Understanding Preliminary Title Reports

August 15, 2018

 What is a preliminary report?

 

A preliminary report is a report prepared before issuing a title policy. This report shows the ownership of a specific parcel of land, together with liens and encumbrances which will not be covered under a subsequence title insurance policy.

 

A preliminary report is a report prepared before issuing a title policy. This report shows the ownership of a specific parcel of land, together with liens and encumbrances which will not be covered under a subsequence title insurance policy.

 

What role does a preliminary report play in the real estate process?

 

The report contains the conditions under which the title company will issue a particular type of title insurance policy. It lists title defects, liens and encumbrances which would be excluded from coverage if the requested title insurance policy were to be issued as of the date of the preliminary report.

 

The report contains the conditions under which the title company will issue a particular type of title insurance policy. Its lists title defects, liens and encumbrances which would be excluded from coverage if the requested title insurance policy were to be issued as of the date of the preliminary report.

 

A preliminary report provides the opportunity to seek the removal of items referenced in the report which are objectionable to the buyer prior to the purchase.

 

A preliminary report provides the opportunity to seek the removal of items referenced in the report which are objectionable to the buyer prior to the purchase. 

 

What should I look for when reading my preliminary report?

 

Pay particular attention to the extent of ownership rights.  Review the ownership interest in the property you will be buying as well as any claims, restrictions or interests of other people involving the property. The most common form is “fee simple” or “fee” which is the highest type of interest an owner can have in land.

 

Pay particular attention to the extended of ownership rights. Review the ownership interests in the property you will be buying as well as any claims, restrictions or interests of other people involving the property. The most common form is "fee simple" or "fee" which is the highest type of interest an owner can have in land.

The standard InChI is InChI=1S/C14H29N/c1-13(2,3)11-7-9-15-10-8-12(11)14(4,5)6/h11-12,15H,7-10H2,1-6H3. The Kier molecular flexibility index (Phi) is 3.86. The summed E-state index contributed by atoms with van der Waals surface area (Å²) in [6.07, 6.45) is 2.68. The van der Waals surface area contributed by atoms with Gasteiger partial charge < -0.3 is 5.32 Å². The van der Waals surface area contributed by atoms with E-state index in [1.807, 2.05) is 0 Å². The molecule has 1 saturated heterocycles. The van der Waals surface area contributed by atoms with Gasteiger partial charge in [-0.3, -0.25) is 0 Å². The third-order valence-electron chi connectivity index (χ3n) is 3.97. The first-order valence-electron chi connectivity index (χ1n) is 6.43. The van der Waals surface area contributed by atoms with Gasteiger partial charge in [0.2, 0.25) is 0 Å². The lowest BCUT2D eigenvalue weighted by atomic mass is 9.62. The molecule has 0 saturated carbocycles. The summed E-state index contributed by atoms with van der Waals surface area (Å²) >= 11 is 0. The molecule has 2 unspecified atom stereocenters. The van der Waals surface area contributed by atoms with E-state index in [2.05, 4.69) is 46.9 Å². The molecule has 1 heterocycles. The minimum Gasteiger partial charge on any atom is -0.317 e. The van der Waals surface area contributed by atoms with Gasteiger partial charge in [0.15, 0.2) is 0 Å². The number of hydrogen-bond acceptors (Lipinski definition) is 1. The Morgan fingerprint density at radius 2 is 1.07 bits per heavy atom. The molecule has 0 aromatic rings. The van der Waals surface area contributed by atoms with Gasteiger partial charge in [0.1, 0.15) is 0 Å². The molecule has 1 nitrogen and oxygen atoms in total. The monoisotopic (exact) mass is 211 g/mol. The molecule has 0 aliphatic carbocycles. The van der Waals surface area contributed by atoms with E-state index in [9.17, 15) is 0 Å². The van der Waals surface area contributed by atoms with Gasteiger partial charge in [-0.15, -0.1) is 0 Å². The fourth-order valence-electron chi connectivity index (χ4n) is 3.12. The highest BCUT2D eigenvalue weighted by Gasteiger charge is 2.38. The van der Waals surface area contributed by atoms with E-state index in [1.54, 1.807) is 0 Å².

Liens, restriction and interest of others which are being excluded from coverage will be listed numerically as “exceptions” in the preliminary report. Interests of third parties are not uncommon and may include easements given by a prior owner, which limit your use of the property. A printed list of standard exceptions and exclusions listing items not covered by your title insurance policy may be attached as an exhibit item to your report.

 

Liens, restriction and interest of others which are being excluded from coverage will be listed numerically as "exceptions" in the preliminary report. Interests of third parties are not uncommon and may include easements given 

 

When and how is the preliminary report produced?

 

An order will be placed with the title company shortly after escrow is opened, which will then begin the process in producing the report. Processing the report entails the assembly and review of certain recorded matters relative to both the property and the parties to the transaction. The “exceptions” will remain listed as such unless they are eliminated or released prior to the transfer of title.

 

Is a preliminary report the same as title insurance?

 

 

Absolutely not. A preliminary report is a statement of terms and conditions of the offer to issue a title insurance policy, not a representation as to the condition of title. No contract or liability exists until the title insurance policy is issued to a particular insured person, which prevents others from claiming the benefit of the property.

 

Will the preliminary report disclose the complete condition of the title to a property?

 

No. it is important to understand that the preliminary report is not a written representation as to the condition of title and may not list all liens, defects and encumbrances affecting title to the land. It only reports the current ownership and matters that the title company will exclude from coverage if a title insurance policy should be trusted.

 

 

 

Who can I turn to for further information regarding preliminary reports?

 

Your real estate agent and your attorney, should you choose to use one, will help explain the preliminary report to you. You may also contact your local Lawyers Title Representative.

 

 

Who can I turn to for further information regarding preliminary reports?

 

Your real estate agent and your attorney, should you chose to use one, will help explain the preliminary report to you. You may also contract your local Lawyers Title Representative. 

 

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